I am NOT going to discuss here how we generate a SSH key pair and setup a pass-phraseless access between two computer systems - rather a very less known , yet very strong access restriction facility that is available with authorized_keys file.

A simple distribution of public key allows any remote host where the private key is known to make any kind of ssh connection (login, remote command execution, port forwarding, etc.) to the computer. But there are a number of restrictions that can be implemented in an authorized_keys to further restrict the access. The $HOME/.ssh/authorized_keys file on the client not only provides a means for public key authentication, but can also impose certain restrictions. The syntax or format of the file is:

It has four phrases -

options - keytype - encoded-key - comment

Host Access Restriction:

from="pattern list"


from="*," ssh-rsa ...


-This will allow access only from the mentioned host or domain, and other clients will still unable to access this host even though they posses a valid private key.

Forced command:

This method helps to execute the mentioned "command" whenever this key authenticates, and will ignore whatever command the remote user has supplied. This is one of the most powerful uses of SSH public key authentication, and usually is used to create task-specific key pair.

from=" ",command="/usr/local/bin/command", no-port-forwarding ssh-rsa AAAA

Other options:

Well there exists some other ssh facilities too which can be used to suppress by adding any of the following options to the options section -


In an environment where passphraseless access is a must and where entirely automated remote connections keeps on flowing , it is generally a good idea to apply these options unless they actually needs one of these facilities.



Thursday, August 5, 2010


At some point in a company’s growth, management notices that there is a lot of sub-par, redundant, and distributed method of communication going on in the house. Employees have been using small - easy to use tools in order to perform their jobs with the most efficient method of communication. Management also ponders - which tool is best for the company. It is really a very crucial juncture which needs long term vision and solution. Sometimes I even ask myself - is the continuous change in technology, processes, working methods and the competitive environment makes it virtually impossible for organizations to forecast and implement a stable yet efficient mode of quick communication with co-workers while in office?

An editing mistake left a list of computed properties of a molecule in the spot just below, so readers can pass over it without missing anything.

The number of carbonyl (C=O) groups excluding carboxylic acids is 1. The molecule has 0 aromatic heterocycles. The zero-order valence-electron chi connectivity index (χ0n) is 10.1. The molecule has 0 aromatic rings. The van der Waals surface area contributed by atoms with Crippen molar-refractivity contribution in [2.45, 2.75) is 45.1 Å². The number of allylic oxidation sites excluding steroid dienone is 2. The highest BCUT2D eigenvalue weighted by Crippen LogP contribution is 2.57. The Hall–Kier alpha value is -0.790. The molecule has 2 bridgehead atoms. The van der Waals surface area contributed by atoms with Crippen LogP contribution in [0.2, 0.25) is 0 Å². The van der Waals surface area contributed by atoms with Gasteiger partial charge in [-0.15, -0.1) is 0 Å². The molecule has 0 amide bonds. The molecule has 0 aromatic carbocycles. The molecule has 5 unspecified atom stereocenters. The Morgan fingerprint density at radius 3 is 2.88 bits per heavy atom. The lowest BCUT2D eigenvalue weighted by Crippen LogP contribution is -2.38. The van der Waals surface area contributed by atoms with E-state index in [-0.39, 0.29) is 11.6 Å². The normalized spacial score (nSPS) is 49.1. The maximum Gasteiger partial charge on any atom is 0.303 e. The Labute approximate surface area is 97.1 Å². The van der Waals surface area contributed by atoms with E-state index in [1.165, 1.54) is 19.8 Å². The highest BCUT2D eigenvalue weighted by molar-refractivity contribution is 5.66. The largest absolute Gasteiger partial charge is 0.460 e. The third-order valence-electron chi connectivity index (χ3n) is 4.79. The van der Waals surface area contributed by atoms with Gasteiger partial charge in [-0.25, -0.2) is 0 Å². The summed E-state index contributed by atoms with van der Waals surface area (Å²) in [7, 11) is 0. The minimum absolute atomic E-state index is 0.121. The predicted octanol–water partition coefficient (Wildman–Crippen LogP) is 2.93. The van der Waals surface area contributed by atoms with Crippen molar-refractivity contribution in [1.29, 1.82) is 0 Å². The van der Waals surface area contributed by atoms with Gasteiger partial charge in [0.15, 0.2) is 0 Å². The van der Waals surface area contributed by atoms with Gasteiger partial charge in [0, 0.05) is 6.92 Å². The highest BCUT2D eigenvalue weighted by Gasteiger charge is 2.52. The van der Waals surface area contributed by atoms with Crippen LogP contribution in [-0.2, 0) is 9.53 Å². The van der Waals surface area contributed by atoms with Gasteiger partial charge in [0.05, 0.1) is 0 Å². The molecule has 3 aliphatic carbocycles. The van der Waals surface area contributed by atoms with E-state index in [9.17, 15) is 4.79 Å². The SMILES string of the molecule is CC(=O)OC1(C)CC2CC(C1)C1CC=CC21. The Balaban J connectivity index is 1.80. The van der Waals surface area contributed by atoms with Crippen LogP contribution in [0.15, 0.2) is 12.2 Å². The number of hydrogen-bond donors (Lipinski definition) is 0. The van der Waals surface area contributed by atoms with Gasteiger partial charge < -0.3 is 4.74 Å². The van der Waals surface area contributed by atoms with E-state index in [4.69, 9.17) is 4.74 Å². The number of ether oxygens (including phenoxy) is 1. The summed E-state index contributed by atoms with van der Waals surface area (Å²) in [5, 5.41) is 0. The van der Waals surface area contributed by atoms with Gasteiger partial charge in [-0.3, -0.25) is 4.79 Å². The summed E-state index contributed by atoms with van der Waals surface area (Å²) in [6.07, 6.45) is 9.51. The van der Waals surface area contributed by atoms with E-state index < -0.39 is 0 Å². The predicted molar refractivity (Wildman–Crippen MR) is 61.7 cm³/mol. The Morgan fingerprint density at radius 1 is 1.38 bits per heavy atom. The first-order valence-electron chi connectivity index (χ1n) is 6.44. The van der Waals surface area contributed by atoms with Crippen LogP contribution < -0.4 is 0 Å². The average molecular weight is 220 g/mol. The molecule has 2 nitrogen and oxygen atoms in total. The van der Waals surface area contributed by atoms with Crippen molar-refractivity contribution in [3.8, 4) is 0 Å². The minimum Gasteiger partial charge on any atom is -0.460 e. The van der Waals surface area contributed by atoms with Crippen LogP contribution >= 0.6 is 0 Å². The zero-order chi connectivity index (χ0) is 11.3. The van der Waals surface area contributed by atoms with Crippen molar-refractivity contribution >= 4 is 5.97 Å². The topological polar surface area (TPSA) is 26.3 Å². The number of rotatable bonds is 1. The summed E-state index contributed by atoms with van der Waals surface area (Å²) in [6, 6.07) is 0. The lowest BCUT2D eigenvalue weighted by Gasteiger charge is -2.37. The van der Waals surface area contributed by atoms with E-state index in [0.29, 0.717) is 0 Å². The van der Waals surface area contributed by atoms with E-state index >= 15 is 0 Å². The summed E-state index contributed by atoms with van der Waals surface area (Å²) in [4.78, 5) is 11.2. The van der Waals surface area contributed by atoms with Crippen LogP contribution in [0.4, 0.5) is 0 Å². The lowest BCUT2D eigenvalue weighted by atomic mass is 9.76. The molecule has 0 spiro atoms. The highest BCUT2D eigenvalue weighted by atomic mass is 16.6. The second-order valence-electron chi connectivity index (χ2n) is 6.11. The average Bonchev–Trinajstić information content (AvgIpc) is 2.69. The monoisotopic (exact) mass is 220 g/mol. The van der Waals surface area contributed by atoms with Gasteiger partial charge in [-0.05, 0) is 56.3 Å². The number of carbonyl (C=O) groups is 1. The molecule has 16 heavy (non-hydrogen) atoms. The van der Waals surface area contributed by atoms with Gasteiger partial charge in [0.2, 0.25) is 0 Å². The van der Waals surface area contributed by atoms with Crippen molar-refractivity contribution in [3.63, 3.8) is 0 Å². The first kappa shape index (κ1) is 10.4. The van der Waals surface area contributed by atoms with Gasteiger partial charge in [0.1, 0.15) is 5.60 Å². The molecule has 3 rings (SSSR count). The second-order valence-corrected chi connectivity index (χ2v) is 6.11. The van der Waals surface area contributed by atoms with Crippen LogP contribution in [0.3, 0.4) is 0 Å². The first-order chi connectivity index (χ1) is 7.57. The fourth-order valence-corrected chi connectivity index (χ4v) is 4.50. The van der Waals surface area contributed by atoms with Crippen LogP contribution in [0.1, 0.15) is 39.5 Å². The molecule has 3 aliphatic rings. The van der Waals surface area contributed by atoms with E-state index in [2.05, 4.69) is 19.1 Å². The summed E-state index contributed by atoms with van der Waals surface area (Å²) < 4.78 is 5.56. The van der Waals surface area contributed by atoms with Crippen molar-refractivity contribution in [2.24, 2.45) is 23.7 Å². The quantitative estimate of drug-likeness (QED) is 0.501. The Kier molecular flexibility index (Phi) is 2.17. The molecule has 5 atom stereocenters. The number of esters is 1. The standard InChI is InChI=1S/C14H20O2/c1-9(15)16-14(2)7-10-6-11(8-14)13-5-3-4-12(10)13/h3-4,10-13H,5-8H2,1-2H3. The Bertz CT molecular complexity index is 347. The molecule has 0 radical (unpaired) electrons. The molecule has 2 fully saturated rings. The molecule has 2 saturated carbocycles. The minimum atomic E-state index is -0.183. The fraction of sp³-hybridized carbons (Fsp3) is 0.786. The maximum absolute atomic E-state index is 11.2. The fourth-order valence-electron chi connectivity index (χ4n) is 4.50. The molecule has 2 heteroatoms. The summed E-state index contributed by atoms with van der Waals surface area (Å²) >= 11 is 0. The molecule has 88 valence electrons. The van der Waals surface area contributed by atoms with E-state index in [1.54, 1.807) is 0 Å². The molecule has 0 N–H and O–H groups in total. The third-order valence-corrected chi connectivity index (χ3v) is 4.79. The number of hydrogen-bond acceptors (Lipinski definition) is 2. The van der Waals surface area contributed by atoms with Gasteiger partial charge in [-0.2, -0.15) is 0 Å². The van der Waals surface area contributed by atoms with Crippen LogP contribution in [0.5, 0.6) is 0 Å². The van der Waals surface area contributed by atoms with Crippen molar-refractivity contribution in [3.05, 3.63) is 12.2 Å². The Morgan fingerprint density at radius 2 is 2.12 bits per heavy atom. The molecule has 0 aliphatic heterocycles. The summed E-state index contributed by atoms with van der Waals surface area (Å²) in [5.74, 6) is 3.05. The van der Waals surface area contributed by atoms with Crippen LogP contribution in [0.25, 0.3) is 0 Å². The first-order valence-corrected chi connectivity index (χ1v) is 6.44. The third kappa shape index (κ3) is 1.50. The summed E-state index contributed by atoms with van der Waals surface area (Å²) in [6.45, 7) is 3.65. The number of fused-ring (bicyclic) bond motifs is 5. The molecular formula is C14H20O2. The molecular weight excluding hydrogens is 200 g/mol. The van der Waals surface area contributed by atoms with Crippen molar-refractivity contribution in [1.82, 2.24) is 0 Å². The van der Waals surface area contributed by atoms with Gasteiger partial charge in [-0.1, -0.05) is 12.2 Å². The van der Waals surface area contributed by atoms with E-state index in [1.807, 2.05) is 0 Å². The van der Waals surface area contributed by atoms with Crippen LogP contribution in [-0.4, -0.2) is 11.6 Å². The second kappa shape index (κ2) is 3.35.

Have you ever realized that in an office environment, in-spite of having office email / Normal telephone extension/ VoIP with high availability, various IM for quick chat and so on – we still sometimes land up doing multiple cross communication -which sometimes proves really fatal and gives us a feeling of sheer waste of time?

I feel the same when I see people using an IM in office environment.

Well IM's primary focus is person-to-person and it just gives a mere sense of 'me' being there. I always felt - with multiple teams around in your office where you speak so much on the point of 'collaborative effort' IM are surely a waste - since , had the IRC taken its place - with various #team# representing different but linked BU with 'n' number of people clearing out my doubt on a point becomes easier. In contrast, following up on the same doubt with multiple team becomes a bit tedious(specially when you don't know anyone in that team). With email I probably need to be a gentleman and extra careful between the lines. Surely it takes away some of your valuable time with little benefit. Believe me you just need a very minimum no of people to make it meaningful, fruitful,viable and that too joyful.